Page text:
meta name="verify-v1" content="d7PFNk6IiaDiPnshLwmCM9E/oeJhyyogsTh9thA/Ap0=" /> Lumbland: Last minute Lumb

Saturday, March 15, 2008

Last minute Lumb

Not being able to face a two a.m. start in order to be certain of a peg on a popular day ticket stretch of the Trent I headed elsewhere for the final two days of the river season. I was surprised to find only one other barbel angler out and about when I arrived so walked a stretch I hadn't fished since July and picked four swims to fish during the afternoon and evening. The river was up a touch and carrying a healthy amount of colour to fish well during day light. The first two swims produced nothing but just as I was readying myself for a move to the third one two more barbel anglers arrived, walked past me and dropped in swims three and four.

I'd not taken the water temperature at the start of the session, but when I did I found it to be a disappointing 6.2C. With my plan thwarted I made a hasty decision to move venue. After a minor detour I arrived to find one car in the car park. Walking down the bank my fancied swims were vacant. However I walked on for a chat, to discover that one of the anglers had caught an eleven pound barbel, and that they were packing up. Not one to look a gift horse in the chops I went back for my gear and fished the 'going swim'. That was at five o'clock and by half ten I hadn't had a knock! Still, it was a mild night, with the brolly keeping the wind off me, and there is no finer way of spending an evening that fishing while listening to Test Match Special on the wireless. Especially when England are doing well.

I soon nodded off in the back of the car, after wrestling with the broken zip on my sleeping bag - which was undoing itself as I drew the slider up. When I awoke I was surprised to find a light frost. The sunrise was quite something, and the day promised to be less windy than of late and dry.

Settling into the swim I had vacated the previous night it wasn't long before a chub of about three pounds was landed from the far side of the river. There being a crease at either side of the river, which narrows up at this point, gave a few options for bait placement. So I moved the two baits around the area for a few hours. Nothing else came along, so I wound the baits in and went for a wander with the spare rod to do some feature finding. This didn't reveal the deep channel I had expected to find on the outside of a bend, but it did show up a run of deeper and slower water, under the rod end, with shallow gravelly water above and outside it. The bed of the river was also a jumble of rocks in the slower run. A move was in order.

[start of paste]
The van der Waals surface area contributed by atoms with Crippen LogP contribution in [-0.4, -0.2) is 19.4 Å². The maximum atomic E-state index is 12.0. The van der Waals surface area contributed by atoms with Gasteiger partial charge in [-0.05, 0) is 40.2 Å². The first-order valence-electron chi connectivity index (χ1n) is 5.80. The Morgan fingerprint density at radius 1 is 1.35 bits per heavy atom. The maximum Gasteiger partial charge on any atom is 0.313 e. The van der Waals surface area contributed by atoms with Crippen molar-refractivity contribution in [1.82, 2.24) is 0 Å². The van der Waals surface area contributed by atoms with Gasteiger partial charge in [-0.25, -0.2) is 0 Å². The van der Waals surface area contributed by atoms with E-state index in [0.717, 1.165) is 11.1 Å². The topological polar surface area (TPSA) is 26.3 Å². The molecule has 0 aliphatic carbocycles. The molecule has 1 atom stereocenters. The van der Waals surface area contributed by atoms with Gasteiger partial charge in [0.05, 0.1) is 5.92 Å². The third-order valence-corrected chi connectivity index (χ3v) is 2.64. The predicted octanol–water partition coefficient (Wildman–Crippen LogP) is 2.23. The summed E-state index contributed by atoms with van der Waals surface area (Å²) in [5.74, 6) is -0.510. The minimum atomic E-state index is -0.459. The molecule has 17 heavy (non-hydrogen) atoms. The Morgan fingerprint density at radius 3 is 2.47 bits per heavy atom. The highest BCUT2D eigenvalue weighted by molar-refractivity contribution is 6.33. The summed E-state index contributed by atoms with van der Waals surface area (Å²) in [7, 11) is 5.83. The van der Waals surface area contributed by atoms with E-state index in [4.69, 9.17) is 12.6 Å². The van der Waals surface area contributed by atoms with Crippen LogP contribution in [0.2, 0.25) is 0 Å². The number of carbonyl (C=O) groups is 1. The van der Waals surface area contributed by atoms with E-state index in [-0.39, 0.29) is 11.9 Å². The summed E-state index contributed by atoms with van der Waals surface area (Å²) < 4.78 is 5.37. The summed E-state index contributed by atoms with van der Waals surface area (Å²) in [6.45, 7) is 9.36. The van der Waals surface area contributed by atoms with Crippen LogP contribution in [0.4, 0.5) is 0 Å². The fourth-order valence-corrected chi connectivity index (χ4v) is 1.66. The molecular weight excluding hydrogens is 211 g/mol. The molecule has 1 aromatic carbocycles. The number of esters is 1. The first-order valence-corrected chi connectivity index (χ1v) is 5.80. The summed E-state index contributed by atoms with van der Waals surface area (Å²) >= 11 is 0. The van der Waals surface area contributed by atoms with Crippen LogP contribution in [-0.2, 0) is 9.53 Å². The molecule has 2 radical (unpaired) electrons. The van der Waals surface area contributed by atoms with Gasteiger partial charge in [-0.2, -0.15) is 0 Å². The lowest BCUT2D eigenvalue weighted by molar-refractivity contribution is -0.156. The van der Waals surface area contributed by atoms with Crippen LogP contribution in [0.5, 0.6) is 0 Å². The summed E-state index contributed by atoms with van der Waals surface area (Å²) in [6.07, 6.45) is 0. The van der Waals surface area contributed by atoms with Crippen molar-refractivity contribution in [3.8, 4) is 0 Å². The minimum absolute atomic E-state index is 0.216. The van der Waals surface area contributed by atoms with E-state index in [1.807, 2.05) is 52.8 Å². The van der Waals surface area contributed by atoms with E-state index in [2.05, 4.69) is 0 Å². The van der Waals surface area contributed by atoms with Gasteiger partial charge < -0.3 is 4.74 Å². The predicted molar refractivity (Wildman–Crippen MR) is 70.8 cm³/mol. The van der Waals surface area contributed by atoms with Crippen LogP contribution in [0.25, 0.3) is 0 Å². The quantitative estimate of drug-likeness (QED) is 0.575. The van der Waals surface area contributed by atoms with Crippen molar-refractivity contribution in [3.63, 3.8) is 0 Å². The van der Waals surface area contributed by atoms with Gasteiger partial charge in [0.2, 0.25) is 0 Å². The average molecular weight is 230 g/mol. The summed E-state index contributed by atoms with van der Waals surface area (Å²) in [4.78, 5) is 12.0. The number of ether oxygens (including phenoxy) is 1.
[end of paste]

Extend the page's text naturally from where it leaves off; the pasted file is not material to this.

I gave it a couple of hours in that spot, getting attention from chub on the 10mm pellet rod, before moving again to another similar section upstream. This spot was given another couple of hours, during which time I took the water temperature again to find it had risen from the morning's chilly 6.4 to 7.1. This gave my confidence a boost. A funny thing, confidence. With my lack of barbel success I'd been suffering a minor bait crisis. If it hadn't been for occasional chub falling for my usual boilie and paste baits I would have thought there was something wrong with them. Even so, when I moved back into the double crease swim I decided to replace the pellet with a Dynamite Oyster and Mussel boilie - a tub of which had been in my bag for about six months.

About half an hour after dark the rod fishing to the far crease did the repeated spring-back-pull-down thing that indicates a bite when fishing upstream. The result was a five pound chub. Not the barbel I was hoping to end the season with but a reasonable consolation prize.